The first day Micheal Thomas ‘17 set foot in the United States was the evening of the Fourth of July in 2011. It was after sunset and the fireworks had already started.
“It was surreal,” Thomas said. “In Jamaica, the roads are damaged compared to Flint. When I came here I was sailing on the freeway -- taking in the moment.”
Thomas was arriving from Clarendon, Jamaica to participate in the Academically Interested Minds (AIM) program at Kettering University. In retrospect, the fireworks that greeted Thomas were foreshadowing for his future career at Kettering which will culminate in a President’s Medal on Saturday, June 17 followed by a journey out west to attend the David Geffen School of Medicine at UCLA.
Ever since he was 11 years old in Clarendon, Jamaica, Thomas has been referred to as “doctor” by teachers and peers who are closest to him. He declared his intention to pursue medicine during a sixth grade assignment and has never wavered from or doubted his journey since.
In Jamaica, students may attend medical school at the University of West Indies immediately after high school. This was Thomas’ projected path until he heard about AIM at Kettering while in 11th grade.
“AIM was an opportunity to have a better education,” Thomas said.
Alcoa Corporation was looking to sponsor two students from Jamaica to attend the AIM program that summer. Over 50 high school students applied and Thomas was fortunate enough to be one of two individuals to receive a scholarship and funding for AIM.
Thomas participated in AIM in 2011 which also marked the first time he visited the United States.
“I was coming for the experience,” Thomas said. “When I got here, my expectation was to enjoy it and meet new people.”
While participating in the summer program, Thomas discovered additional AIM scholarship opportunities to attend Kettering. Thomas finished in the top-tier of his AIM class in order to become eligible for these opportunities.
He earned the AIM scholarship and returned to campus as an undergraduate student in 2012. Thomas majored in Biochemistry with minors in Economics and Biology, and completed his co-op as a scribe at Hurley Medical Center in Flint where his passion to pursue medicine was once again affirmed.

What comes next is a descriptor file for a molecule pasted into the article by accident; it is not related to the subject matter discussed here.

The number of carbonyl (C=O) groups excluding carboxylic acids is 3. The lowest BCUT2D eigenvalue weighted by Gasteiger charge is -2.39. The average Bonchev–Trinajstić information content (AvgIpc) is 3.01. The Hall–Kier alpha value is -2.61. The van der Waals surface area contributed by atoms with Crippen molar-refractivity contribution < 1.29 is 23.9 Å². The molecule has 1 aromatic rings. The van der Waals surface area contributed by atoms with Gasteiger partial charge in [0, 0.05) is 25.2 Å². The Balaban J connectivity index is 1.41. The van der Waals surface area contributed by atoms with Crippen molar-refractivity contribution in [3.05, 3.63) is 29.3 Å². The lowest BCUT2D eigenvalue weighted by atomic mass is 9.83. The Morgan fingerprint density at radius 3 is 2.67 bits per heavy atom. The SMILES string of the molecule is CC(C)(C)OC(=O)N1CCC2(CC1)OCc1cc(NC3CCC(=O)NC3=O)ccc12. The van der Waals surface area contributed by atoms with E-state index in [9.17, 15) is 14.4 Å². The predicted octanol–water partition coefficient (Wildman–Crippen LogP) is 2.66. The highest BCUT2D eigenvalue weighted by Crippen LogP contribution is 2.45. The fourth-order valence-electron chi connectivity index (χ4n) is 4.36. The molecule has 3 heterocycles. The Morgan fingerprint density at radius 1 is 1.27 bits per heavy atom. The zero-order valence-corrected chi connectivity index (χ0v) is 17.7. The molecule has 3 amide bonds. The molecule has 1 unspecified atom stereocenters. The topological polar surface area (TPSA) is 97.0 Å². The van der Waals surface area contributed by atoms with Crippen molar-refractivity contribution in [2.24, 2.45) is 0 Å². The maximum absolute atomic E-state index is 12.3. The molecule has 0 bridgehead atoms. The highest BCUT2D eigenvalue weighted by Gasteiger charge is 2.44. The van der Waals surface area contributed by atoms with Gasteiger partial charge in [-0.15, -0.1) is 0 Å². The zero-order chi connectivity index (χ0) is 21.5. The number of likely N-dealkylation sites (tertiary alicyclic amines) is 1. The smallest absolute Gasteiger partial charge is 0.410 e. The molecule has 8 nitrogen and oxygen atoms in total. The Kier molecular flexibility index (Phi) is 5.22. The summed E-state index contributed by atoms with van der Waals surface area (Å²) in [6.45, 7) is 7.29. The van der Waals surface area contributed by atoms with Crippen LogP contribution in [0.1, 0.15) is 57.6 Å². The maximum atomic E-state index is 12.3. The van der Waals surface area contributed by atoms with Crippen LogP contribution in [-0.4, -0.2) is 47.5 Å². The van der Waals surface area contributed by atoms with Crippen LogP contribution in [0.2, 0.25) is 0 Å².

At Hurley, Thomas witnessed firsthand the patient-doctor interactions, the administrative operations of a hospital and viewed multiple surgeries and procedures in the operating room, burn unit and pediatrics.
“I teach to all the pre-med students on our campus and Micheal was one of the students that stood out,” said Dr. Montserrat Rabago-Smith, associate professor of Bio-organic Chemistry. “During this time I had several conversations with Micheal and every time I was amazed about how much he knew about the medical profession but most importantly how passionate he was about it. Becoming a doctor was his dream.”
During academic terms, Thomas pursued research alongside Rabago-Smith since his freshman year at Kettering. He developed skills in Molecular Biology techniques and computational modeling. He presented research at numerous conferences including the Michigan Academy of Science Arts and Letters and American Chemical Society. Thomas collaborated with Hurley Medical Center on his thesis which focused on the relationship between congestive heart failure (CHF) and the protein cytochrome c.
"Micheal is a highly engaged student whose passion for science is evident in everything he does,” said Dr. Veronica Moorman, assistant professor of Biochemistry. “He is always wanting to learn more and is constantly thinking about how this knowledge can help others."
On May 3, 2017, Thomas received a call from a California number. In the back of his head, he thought it might be a good thing.
“The person on the other side said ‘how’s your day going? I hope I can make it better,’” Thomas said.
It was UCLA. He had been accepted to medical school. But Thomas still didn’t believe it. He tentatively told his parents that same day but was still in disbelief until he got the official letter the next day in the online portal he had been checking practically every day before he got that call.
“I was trying to understand if any of it was real,” Thomas said. “It was rewarding to know that I put in all this work and it’s finally going to take me where I hoped it would.”
Thomas’ Kettering career will culminate with the President’s Medal -- one of the highest honors on campus -- that recognizes scholarship, professionalism on the job and community involvement. In addition to this academic achievements, Thomas has been an integral member of Kagle Leadership Initiatives, is a co-founder of the Jamaican AIM Alumni Scholarship (JAAS) and was engaged in volunteering with Communities First in Flint.
“The thing with Kettering is that it helps you focus because it’s so fast-paced. The intensity of the curriculum drives you forward by encouraging you to mature and develop,” Thomas said. “Professors in my department also helped by tailoring the lessons to individuals interested in medicine. When you are learning in class and go to work in the hospital, you are able to connect it.”
Now that he’s achieved his childhood dream of attending medical school, Thomas is adjusting his focus to follow up on his undergraduate thesis and focus on pursuing cardiology. He’s fascinated with the mechanics of the heart and desires to study different factors that influence heart disease.
“When Micheal arrived on campus, he was determine to do well academically and to get accepted into a medical school,” said Ricky Brown, Director of AIM at Kettering. “Now, four years later, he has accomplished both of those goals. In my 26 years at Kettering, he is truly one of the brightest graduates I've ever worked with.”